Josef "Pepi" Bican was an Austrian-Czech professional footballer who played as a striker. He is the second most prolific goalscorer in official matches in recorded history according to Rec.Sport.Soccer Statistics Foundation (RSSSF) with over 948 goals scored in 621 matches. FIFA recognises 805 goals. In 2000, the IFFHS awarded Bican the "Golden Ball" in recognition of his status as the greatest goalscorer of the 20th century.
Paul Schäfer Schneider was the founder and leader of a sect and agricultural commune of 300 German immigrants called Colonia Dignidad —later renamed Villa Baviera—located in the south of Chile, about 340 km south of Santiago from 1961-2005. Aside from severe human right abuses of his followers, and sexual abuse of 200 boys, pedophile Schäfer colluded with the Pinochet regime with weapon smuggling, contract torture and dozens of executions. After 40 years of terror, a handful of Chilean boys brought the end to his reign of terror. Living underground for 8 years, he spent the last 5 years of life in prison in Chile.
Mary Anne MacLeod Trump
Mary Anne Trump was a Scottish-American philanthropist known for being the mother of Donald Trump and the wife of real-estate developer Fred Trump. Born in the Outer Hebrides of Scotland, she emigrated to the United States in 1930 and became a naturalized citizen in March 1942. She raised five children with her husband and lived in the New York area.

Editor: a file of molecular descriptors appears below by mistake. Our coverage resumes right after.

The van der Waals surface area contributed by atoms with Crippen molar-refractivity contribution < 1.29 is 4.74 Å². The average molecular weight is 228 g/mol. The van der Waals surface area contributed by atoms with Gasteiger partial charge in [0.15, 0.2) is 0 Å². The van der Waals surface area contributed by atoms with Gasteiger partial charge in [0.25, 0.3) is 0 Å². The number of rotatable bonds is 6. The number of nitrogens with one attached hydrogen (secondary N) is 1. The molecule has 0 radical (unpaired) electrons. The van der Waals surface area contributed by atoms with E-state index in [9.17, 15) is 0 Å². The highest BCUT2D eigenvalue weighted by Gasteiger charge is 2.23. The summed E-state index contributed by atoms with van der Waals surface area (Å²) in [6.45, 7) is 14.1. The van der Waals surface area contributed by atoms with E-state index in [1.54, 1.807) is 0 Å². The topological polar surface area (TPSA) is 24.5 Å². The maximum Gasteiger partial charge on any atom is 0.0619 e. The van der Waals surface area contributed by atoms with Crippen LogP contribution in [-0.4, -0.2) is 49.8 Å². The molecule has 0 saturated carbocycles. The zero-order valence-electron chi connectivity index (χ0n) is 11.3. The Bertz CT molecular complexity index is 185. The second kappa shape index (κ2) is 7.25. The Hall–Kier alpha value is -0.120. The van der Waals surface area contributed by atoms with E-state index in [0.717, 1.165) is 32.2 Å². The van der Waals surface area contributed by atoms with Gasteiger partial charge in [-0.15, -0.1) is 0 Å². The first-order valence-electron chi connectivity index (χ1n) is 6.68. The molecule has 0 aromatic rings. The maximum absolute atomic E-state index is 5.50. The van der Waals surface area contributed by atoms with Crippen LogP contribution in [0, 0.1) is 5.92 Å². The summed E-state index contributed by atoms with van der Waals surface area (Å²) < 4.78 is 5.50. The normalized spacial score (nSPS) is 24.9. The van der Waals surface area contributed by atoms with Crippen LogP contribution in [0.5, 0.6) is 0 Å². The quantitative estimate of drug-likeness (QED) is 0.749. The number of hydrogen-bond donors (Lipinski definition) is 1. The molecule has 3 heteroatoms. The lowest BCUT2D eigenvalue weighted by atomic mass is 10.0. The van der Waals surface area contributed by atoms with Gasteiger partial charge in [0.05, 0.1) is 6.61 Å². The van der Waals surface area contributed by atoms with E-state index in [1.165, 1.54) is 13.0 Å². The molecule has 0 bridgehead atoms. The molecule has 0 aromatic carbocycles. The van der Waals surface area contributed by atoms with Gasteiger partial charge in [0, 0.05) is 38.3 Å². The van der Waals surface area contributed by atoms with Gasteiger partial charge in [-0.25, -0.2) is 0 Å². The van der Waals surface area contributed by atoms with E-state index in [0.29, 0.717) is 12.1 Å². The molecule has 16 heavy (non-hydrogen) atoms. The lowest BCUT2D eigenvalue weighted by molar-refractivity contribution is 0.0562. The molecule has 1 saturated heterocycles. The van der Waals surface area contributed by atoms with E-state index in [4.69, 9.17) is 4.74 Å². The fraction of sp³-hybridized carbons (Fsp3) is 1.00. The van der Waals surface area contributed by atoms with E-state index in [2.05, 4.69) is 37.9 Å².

Cayetana Fitz-James Stuart, 18th Duchess of Alba
María del Rosario Cayetana Fitz-James Stuart y Silva, 18th Duchess of Alba GE was one of the most senior aristocrats in Spain, as well as the most titled aristocrat in the world.
Şehzade Burhaneddin Cem was the heir apparent to the headship of the Ottoman dynasty. He was born at Beşiktaş, Istanbul as the son of Prince Ibrahim Tevfik (1874–1931) and his fourth wife Hatice Sadiye Hanım (1898–1986). Burhaneddin was a descendant of Sultan Abdülmecid I. He married Irene Starosselskaya of Russian–Georgian noble descent and had two children, Nilüfer Sultan and Şehzade Selim (1955).
Ursula K. Le Guin
Ursula Kroeber Le Guin was an American author best known for her works of speculative fiction, including science fiction works set in her Hainish universe, and the Earthsea fantasy series. She was first published in 1959, and her literary career spanned nearly sixty years, yielding more than twenty novels and over a hundred short stories, in addition to poetry, literary criticism, translations, and children's books. Frequently described as an author of science fiction, Le Guin has also been called a "major voice in American Letters." Le Guin herself said she would prefer to be known as an "American novelist".
Abdul Sattar Edhi NI LPP GPA was a Pakistani philanthropist, ascetic, and humanitarian who founded the Edhi Foundation, which runs the world's largest volunteer ambulance network, along with various homeless shelters, animal shelters, rehabilitation centres, and orphanages across Pakistan. Following his death, his son Faisal Edhi took over as head of the Edhi Foundation.